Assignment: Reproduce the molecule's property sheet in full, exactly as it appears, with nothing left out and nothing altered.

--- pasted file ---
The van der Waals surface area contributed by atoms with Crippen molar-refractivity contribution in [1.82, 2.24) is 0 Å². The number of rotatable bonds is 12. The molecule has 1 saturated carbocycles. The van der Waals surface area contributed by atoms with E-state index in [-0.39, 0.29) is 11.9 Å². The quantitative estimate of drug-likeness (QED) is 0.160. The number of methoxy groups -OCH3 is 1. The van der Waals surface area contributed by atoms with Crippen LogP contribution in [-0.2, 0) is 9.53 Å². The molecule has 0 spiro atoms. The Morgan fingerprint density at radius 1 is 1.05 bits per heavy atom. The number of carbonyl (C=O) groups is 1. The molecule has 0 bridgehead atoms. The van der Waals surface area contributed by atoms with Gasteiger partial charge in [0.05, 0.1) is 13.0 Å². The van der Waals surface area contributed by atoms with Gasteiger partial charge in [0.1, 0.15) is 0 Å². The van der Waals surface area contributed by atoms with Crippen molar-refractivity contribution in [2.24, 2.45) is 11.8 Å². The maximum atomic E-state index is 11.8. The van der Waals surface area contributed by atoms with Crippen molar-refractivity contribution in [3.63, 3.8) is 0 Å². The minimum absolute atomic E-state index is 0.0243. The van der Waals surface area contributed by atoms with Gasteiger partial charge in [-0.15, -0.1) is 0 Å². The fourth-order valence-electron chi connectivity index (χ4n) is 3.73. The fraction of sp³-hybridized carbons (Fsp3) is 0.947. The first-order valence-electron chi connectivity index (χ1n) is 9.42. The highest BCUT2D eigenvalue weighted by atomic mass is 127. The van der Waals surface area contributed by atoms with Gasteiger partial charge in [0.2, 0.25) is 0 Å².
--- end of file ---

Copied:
The van der Waals surface area contributed by atoms with Crippen molar-refractivity contribution in [1.82, 2.24) is 0 Å². The number of rotatable bonds is 12. The molecule has 1 saturated carbocycles. The van der Waals surface area contributed by atoms with E-state index in [-0.39, 0.29) is 11.9 Å². The quantitative estimate of drug-likeness (QED) is 0.160. The number of methoxy groups -OCH3 is 1. The van der Waals surface area contributed by atoms with Crippen LogP contribution in [-0.2, 0) is 9.53 Å². The molecule has 0 spiro atoms. The Morgan fingerprint density at radius 1 is 1.05 bits per heavy atom. The number of carbonyl (C=O) groups is 1. The molecule has 0 bridgehead atoms. The van der Waals surface area contributed by atoms with Gasteiger partial charge in [0.05, 0.1) is 13.0 Å². The van der Waals surface area contributed by atoms with Gasteiger partial charge in [0.1, 0.15) is 0 Å². The van der Waals surface area contributed by atoms with Crippen molar-refractivity contribution in [2.24, 2.45) is 11.8 Å². The maximum atomic E-state index is 11.8. The van der Waals surface area contributed by atoms with Crippen molar-refractivity contribution in [3.63, 3.8) is 0 Å². The minimum absolute atomic E-state index is 0.0243. The van der Waals surface area contributed by atoms with Gasteiger partial charge in [-0.15, -0.1) is 0 Å². The fourth-order valence-electron chi connectivity index (χ4n) is 3.73. The fraction of sp³-hybridized carbons (Fsp3) is 0.947. The first-order valence-electron chi connectivity index (χ1n) is 9.42. The highest BCUT2D eigenvalue weighted by atomic mass is 127. The van der Waals surface area contributed by atoms with Gasteiger partial charge in [0.2, 0.25) is 0 Å².